For the most part I've probably lived under a rock, I'm sure, I've been too busy enjoying my new 2016 Subaru WRX (a 4-door racecar) which I am probably going to sell in the next year because I didn't get out of debt first, but not before getting a Kawasaki Vulcan S ABS Café as my first motorized two-wheeler, riding that between playing Steam games, going camping, and exploring other ways to appreciate being alive on this planet. Maybe someday I'll learn to help the homeless and unfed, as I should. BTW, in the end I happen to know that "love God and love people" are the only two things that matter in life. The rest is fluff. But I'm so selfish, man do I enjoy fluff.  I feel like such a jerk. Those who know me know that I am one. God help me.

image  image
Top row: Fluff that doesn’t matter and distracts me from matters of substance.
Bottom row: Matters of substance.

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Two First Things Before Switching To Windows 8 (And A Rant On Single Identity)

by Jon Davis 29. November 2013 00:20

I am normally an eager if not early embracer, especially when it comes to Windows. Windows 8, however, was an exception. I've tried, numerous times, to embrace Windows 8, but it is such a different operating system that had so many problems at launch that I was far more eager to chuck it and continue calling Windows 7 "the best operating system ever". My biggest frustrations with it were just like everyone else's--no Start Menu, awkward accessibility, etc., since I don't use and don't want a tablet for computing, just like I don't want to put my fingerprints all over my computer monitor, hello!? But the dealbreaker was the fact that, among other things, I was trying to use Adobe Premiere Pro for video editing and I kept getting bluescreens, whereas in Windows 7 I didn't. And it wasn't random, it was unavoidable.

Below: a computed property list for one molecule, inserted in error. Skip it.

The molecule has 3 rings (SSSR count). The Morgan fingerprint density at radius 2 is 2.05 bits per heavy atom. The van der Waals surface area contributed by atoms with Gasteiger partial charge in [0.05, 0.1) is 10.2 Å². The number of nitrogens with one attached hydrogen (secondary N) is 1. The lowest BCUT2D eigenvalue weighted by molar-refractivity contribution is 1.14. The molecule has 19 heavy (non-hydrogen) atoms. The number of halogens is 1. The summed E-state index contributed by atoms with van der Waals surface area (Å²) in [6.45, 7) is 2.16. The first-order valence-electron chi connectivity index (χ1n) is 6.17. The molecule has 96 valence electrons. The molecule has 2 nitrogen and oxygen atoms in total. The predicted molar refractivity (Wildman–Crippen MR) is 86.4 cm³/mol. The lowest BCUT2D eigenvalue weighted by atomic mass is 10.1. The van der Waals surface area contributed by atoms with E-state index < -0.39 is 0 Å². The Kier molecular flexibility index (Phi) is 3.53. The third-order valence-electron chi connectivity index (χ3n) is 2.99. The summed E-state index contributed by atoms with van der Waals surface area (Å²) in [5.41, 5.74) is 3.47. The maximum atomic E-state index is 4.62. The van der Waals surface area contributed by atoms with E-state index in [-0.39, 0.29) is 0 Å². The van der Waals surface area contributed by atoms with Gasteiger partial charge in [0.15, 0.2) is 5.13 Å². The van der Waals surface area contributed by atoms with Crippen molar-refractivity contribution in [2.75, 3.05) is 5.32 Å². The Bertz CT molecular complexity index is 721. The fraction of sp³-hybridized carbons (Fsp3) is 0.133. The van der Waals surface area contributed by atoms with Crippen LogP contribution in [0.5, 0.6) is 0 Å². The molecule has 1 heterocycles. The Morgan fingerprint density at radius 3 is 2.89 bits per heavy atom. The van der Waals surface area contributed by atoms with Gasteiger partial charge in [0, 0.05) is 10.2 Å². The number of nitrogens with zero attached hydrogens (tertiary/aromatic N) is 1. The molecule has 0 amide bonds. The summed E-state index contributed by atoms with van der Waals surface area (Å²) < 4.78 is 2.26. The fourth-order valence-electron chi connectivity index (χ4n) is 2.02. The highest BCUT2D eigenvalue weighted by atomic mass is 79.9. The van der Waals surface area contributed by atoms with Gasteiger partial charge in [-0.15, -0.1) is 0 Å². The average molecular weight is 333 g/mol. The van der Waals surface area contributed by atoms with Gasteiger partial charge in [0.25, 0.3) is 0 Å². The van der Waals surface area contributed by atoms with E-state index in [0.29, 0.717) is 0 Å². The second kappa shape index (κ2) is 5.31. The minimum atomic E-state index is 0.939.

At this point I've gotten over the UI hell, since I've now spent more time with Windows Server 2012 than with Windows 8, and Server 2012 has the same UI more or less. But now that Windows 8.1 is out and seems to address so many of the UI and stability problems (I've yet to prove out the video driver stability improvements but I'm betting on the passing of a year's time), I got myself a little more comfortable with Windows 8.1 by replacing the host operating system for the VMWare VM I was using with my [now former] client. It was just a host OS, but it was a start. But I've moved on.

In my home office environment, making the switch to Windows 8.1 more permanently has been slowly creeping up my priority list particularly now that I have an opportunity of a clean slate, in multiple senses of the word, not the least of which is I had a freed up 500 GB SSD hard drive just begging to be added to my "power laptop" (a Dell) to complement its 2nd gen i7, its upgraded 16GB of RAM, and its already existing 500 GB SSD drive. Yes I know that 1TB SSD hard drives are out there now but I already have these. So last night and tonight have been spent poking around with the equivalent of a fresh machine, as this nice laptop is still only a year old.

The experience so far of switching up to Windows 8.1 has been smooth. The first things that went on this drive were Windows 8.1, Visual Studio 2013, and Adobe Creative Cloud (the latter of which has taken a back seat for my time but I plan on doing video editing on weekends again down the road). Oh, and Steam, of course. ;) All of these things and the apps that load under them were set up within hours and finished downloading and installing overnight while I was sleeping.